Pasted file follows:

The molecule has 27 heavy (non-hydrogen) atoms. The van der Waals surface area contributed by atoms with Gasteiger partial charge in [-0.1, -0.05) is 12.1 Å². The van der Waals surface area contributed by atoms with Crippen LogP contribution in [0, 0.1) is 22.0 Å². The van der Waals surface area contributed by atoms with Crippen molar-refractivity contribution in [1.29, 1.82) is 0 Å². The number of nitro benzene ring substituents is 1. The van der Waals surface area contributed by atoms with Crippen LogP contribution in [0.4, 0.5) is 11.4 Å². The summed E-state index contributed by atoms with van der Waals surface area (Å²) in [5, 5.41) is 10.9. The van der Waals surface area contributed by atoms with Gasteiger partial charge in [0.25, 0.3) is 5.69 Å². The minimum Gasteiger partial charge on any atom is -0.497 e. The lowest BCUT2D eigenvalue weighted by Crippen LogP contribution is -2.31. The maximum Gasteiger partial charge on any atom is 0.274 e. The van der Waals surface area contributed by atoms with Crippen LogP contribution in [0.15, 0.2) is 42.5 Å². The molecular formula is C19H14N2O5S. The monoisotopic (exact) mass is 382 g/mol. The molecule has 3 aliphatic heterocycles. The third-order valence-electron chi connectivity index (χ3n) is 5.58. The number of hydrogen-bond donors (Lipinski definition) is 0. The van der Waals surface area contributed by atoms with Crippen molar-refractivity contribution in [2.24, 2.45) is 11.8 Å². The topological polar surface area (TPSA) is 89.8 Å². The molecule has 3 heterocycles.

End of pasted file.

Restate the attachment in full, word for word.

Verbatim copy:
The molecule has 27 heavy (non-hydrogen) atoms. The van der Waals surface area contributed by atoms with Gasteiger partial charge in [-0.1, -0.05) is 12.1 Å². The van der Waals surface area contributed by atoms with Crippen LogP contribution in [0, 0.1) is 22.0 Å². The van der Waals surface area contributed by atoms with Crippen molar-refractivity contribution in [1.29, 1.82) is 0 Å². The number of nitro benzene ring substituents is 1. The van der Waals surface area contributed by atoms with Crippen LogP contribution in [0.4, 0.5) is 11.4 Å². The summed E-state index contributed by atoms with van der Waals surface area (Å²) in [5, 5.41) is 10.9. The van der Waals surface area contributed by atoms with Gasteiger partial charge in [0.25, 0.3) is 5.69 Å². The minimum Gasteiger partial charge on any atom is -0.497 e. The lowest BCUT2D eigenvalue weighted by Crippen LogP contribution is -2.31. The maximum Gasteiger partial charge on any atom is 0.274 e. The van der Waals surface area contributed by atoms with Crippen LogP contribution in [0.15, 0.2) is 42.5 Å². The molecular formula is C19H14N2O5S. The monoisotopic (exact) mass is 382 g/mol. The molecule has 3 aliphatic heterocycles. The third-order valence-electron chi connectivity index (χ3n) is 5.58. The number of hydrogen-bond donors (Lipinski definition) is 0. The van der Waals surface area contributed by atoms with Crippen molar-refractivity contribution in [2.24, 2.45) is 11.8 Å². The topological polar surface area (TPSA) is 89.8 Å². The molecule has 3 heterocycles.